Social participation mechanisms are vital for responsive health reforms that leave no one behind in efforts to achieve universal health coverage (UHC). In September 2019, Member States at the UN High Level Meeting on UHC made a commitment to engage relevant stakeholders, including civil society, through establishing participatory and transparent multi-stakeholder processes for influencing policies and reviews of progress on UHC.
WHO’s support to Member States thus promotes a concept of UHC which includes the need to foster multi-stakeholder policy dialogue on issues linked to UHC reform. Setting up, fine-tuning, improving, and institutionalizing new or existing participatory health governance mechanisms to involve the population, communities, and civil society requires a specific skill set in which governments need to invest.
In response to requests from Member States and the recommendations of the Taskforce on WHO-CSO engagement, WHO, UHC2030, the Governance Collaborative, and the UHC Partnership recently released a handbook. This guidance document was jointly developed with civil society actors, Member State representatives, and academia through the Social Participation Technical Network.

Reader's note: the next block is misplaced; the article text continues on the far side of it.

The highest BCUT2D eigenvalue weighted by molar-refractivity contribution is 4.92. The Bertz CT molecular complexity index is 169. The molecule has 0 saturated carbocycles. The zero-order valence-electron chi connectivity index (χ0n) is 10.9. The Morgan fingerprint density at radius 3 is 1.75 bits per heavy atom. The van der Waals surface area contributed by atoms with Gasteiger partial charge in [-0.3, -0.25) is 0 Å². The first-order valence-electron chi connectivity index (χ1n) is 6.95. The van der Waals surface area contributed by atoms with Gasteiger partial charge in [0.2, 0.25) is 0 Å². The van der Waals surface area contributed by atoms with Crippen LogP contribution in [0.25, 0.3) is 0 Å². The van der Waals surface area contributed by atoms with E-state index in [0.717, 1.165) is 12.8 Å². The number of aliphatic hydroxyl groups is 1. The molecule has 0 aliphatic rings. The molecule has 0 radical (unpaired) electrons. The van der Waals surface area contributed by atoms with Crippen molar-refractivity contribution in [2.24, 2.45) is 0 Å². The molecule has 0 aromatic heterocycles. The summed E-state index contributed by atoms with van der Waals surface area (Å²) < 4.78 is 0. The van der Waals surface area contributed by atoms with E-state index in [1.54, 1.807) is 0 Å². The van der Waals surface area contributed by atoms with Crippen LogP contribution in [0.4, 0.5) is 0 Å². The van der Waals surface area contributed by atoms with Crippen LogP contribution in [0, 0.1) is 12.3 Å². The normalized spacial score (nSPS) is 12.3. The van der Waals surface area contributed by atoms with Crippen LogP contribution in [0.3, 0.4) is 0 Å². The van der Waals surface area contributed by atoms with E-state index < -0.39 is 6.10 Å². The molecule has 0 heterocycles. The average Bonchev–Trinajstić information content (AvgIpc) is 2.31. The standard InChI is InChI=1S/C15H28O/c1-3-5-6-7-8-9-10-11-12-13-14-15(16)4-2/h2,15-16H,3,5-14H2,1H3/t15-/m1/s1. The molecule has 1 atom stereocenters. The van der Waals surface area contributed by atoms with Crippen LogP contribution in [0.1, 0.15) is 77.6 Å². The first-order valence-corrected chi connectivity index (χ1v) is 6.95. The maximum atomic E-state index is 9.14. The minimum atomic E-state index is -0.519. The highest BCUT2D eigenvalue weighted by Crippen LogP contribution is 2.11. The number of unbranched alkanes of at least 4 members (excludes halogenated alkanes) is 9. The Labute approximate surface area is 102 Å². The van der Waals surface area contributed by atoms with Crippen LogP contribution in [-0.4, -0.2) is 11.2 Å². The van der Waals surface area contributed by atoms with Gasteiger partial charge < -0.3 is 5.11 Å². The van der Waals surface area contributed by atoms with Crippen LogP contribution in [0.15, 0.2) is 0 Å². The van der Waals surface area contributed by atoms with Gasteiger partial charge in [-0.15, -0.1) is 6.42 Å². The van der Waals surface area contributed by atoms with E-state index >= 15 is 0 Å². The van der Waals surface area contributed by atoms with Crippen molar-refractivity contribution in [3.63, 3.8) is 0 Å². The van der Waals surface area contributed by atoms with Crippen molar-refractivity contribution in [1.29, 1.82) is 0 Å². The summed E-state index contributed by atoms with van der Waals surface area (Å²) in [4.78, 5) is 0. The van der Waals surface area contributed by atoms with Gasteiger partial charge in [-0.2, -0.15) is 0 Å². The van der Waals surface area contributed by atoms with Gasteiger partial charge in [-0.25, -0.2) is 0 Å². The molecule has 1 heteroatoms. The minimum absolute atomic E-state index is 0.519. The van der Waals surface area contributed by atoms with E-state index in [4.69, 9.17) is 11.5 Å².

The Handbook on Social Participation for UHC provides specific best practice guidance to policy-makers on how to meaningfully engage with the population, communities, and civil society for policy- and decision-making.
The handbook was launched on 31 May 2021. The link to the session recording can be accessed here
Advisory bodies supporting handbook development
The Social Participation Technical Network (SPTN) was convened in February 2019 as a joint venture between WHO, the Health Systems Governance Collective and UHC2030 to guide the development of the handbook. It is comprised of representatives of member states (1/3 of members), civil society (1/3), international organizations and academia (1/3). Its role has been to discuss and agree the core content of the book, review different draft versions of chapters, and advise on dissemination and implementation. In addition, a WHO internal advisory group on community participation was convened for an additional steer to the handbook. This group is comprised of specialists from WHO’s vertical programme departments whose work focuses on community engagement and mobilization.